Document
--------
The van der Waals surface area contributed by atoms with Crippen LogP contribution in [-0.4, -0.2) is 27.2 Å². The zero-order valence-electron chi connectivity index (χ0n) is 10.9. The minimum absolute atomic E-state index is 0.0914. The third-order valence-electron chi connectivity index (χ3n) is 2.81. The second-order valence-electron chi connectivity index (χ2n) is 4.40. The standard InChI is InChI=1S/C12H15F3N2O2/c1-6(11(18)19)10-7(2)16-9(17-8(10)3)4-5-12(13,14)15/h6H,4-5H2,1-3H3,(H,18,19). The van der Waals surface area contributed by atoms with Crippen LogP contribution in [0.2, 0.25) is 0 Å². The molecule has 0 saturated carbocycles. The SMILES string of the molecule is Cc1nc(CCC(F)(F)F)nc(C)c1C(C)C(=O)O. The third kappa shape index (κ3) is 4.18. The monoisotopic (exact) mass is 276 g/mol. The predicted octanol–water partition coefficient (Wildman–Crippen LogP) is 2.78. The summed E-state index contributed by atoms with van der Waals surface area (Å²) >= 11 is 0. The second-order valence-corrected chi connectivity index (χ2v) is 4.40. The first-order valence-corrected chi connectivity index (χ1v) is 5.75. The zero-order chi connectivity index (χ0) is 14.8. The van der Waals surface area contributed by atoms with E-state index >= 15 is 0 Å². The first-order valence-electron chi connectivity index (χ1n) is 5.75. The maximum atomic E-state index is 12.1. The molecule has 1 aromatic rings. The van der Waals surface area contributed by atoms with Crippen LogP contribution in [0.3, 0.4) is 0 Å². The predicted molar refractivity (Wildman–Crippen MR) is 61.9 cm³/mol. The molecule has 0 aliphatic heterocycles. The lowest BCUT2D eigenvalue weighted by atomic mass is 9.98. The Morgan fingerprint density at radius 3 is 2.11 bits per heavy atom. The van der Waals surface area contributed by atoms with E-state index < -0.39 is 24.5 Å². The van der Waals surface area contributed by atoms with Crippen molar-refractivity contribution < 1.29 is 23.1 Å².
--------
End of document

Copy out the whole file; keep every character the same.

The van der Waals surface area contributed by atoms with Crippen LogP contribution in [-0.4, -0.2) is 27.2 Å². The zero-order valence-electron chi connectivity index (χ0n) is 10.9. The minimum absolute atomic E-state index is 0.0914. The third-order valence-electron chi connectivity index (χ3n) is 2.81. The second-order valence-electron chi connectivity index (χ2n) is 4.40. The standard InChI is InChI=1S/C12H15F3N2O2/c1-6(11(18)19)10-7(2)16-9(17-8(10)3)4-5-12(13,14)15/h6H,4-5H2,1-3H3,(H,18,19). The van der Waals surface area contributed by atoms with Crippen LogP contribution in [0.2, 0.25) is 0 Å². The molecule has 0 saturated carbocycles. The SMILES string of the molecule is Cc1nc(CCC(F)(F)F)nc(C)c1C(C)C(=O)O. The third kappa shape index (κ3) is 4.18. The monoisotopic (exact) mass is 276 g/mol. The predicted octanol–water partition coefficient (Wildman–Crippen LogP) is 2.78. The summed E-state index contributed by atoms with van der Waals surface area (Å²) >= 11 is 0. The second-order valence-corrected chi connectivity index (χ2v) is 4.40. The first-order valence-corrected chi connectivity index (χ1v) is 5.75. The zero-order chi connectivity index (χ0) is 14.8. The van der Waals surface area contributed by atoms with E-state index >= 15 is 0 Å². The first-order valence-electron chi connectivity index (χ1n) is 5.75. The maximum atomic E-state index is 12.1. The molecule has 1 aromatic rings. The van der Waals surface area contributed by atoms with Crippen LogP contribution in [0.3, 0.4) is 0 Å². The predicted molar refractivity (Wildman–Crippen MR) is 61.9 cm³/mol. The molecule has 0 aliphatic heterocycles. The lowest BCUT2D eigenvalue weighted by atomic mass is 9.98. The Morgan fingerprint density at radius 3 is 2.11 bits per heavy atom. The van der Waals surface area contributed by atoms with E-state index < -0.39 is 24.5 Å². The van der Waals surface area contributed by atoms with Crippen molar-refractivity contribution < 1.29 is 23.1 Å².